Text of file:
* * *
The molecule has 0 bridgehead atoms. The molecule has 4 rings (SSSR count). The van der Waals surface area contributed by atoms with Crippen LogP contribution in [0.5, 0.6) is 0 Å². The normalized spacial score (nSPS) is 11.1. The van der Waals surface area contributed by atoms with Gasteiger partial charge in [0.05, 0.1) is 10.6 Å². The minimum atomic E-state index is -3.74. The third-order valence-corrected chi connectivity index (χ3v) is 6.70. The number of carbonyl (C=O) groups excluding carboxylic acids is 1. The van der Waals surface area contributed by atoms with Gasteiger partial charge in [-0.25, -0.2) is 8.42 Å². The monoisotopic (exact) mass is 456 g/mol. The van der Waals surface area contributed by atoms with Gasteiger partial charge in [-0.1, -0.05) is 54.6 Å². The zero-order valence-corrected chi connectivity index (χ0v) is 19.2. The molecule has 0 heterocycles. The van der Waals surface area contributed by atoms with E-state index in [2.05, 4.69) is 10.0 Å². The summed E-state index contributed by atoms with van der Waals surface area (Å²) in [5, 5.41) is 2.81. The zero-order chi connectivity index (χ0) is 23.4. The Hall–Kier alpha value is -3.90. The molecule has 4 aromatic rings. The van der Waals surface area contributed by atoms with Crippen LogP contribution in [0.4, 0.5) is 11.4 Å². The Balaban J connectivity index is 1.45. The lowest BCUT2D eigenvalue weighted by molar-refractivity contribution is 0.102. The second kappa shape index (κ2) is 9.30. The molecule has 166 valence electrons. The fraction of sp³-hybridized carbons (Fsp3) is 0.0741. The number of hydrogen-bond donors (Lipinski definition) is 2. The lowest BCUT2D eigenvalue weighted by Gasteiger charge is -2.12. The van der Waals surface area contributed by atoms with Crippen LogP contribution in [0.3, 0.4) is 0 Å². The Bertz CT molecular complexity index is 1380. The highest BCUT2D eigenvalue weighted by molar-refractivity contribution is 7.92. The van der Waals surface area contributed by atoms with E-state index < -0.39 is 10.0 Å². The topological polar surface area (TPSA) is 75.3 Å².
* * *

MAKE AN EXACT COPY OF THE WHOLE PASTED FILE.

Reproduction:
The molecule has 0 bridgehead atoms. The molecule has 4 rings (SSSR count). The van der Waals surface area contributed by atoms with Crippen LogP contribution in [0.5, 0.6) is 0 Å². The normalized spacial score (nSPS) is 11.1. The van der Waals surface area contributed by atoms with Gasteiger partial charge in [0.05, 0.1) is 10.6 Å². The minimum atomic E-state index is -3.74. The third-order valence-corrected chi connectivity index (χ3v) is 6.70. The number of carbonyl (C=O) groups excluding carboxylic acids is 1. The van der Waals surface area contributed by atoms with Gasteiger partial charge in [-0.25, -0.2) is 8.42 Å². The monoisotopic (exact) mass is 456 g/mol. The van der Waals surface area contributed by atoms with Gasteiger partial charge in [-0.1, -0.05) is 54.6 Å². The zero-order valence-corrected chi connectivity index (χ0v) is 19.2. The molecule has 0 heterocycles. The van der Waals surface area contributed by atoms with E-state index in [2.05, 4.69) is 10.0 Å². The summed E-state index contributed by atoms with van der Waals surface area (Å²) in [5, 5.41) is 2.81. The zero-order chi connectivity index (χ0) is 23.4. The Hall–Kier alpha value is -3.90. The molecule has 4 aromatic rings. The van der Waals surface area contributed by atoms with Crippen LogP contribution in [0.4, 0.5) is 11.4 Å². The Balaban J connectivity index is 1.45. The lowest BCUT2D eigenvalue weighted by molar-refractivity contribution is 0.102. The second kappa shape index (κ2) is 9.30. The molecule has 166 valence electrons. The fraction of sp³-hybridized carbons (Fsp3) is 0.0741. The number of hydrogen-bond donors (Lipinski definition) is 2. The lowest BCUT2D eigenvalue weighted by Gasteiger charge is -2.12. The van der Waals surface area contributed by atoms with Crippen LogP contribution in [0.3, 0.4) is 0 Å². The Bertz CT molecular complexity index is 1380. The highest BCUT2D eigenvalue weighted by molar-refractivity contribution is 7.92. The van der Waals surface area contributed by atoms with E-state index < -0.39 is 10.0 Å². The topological polar surface area (TPSA) is 75.3 Å².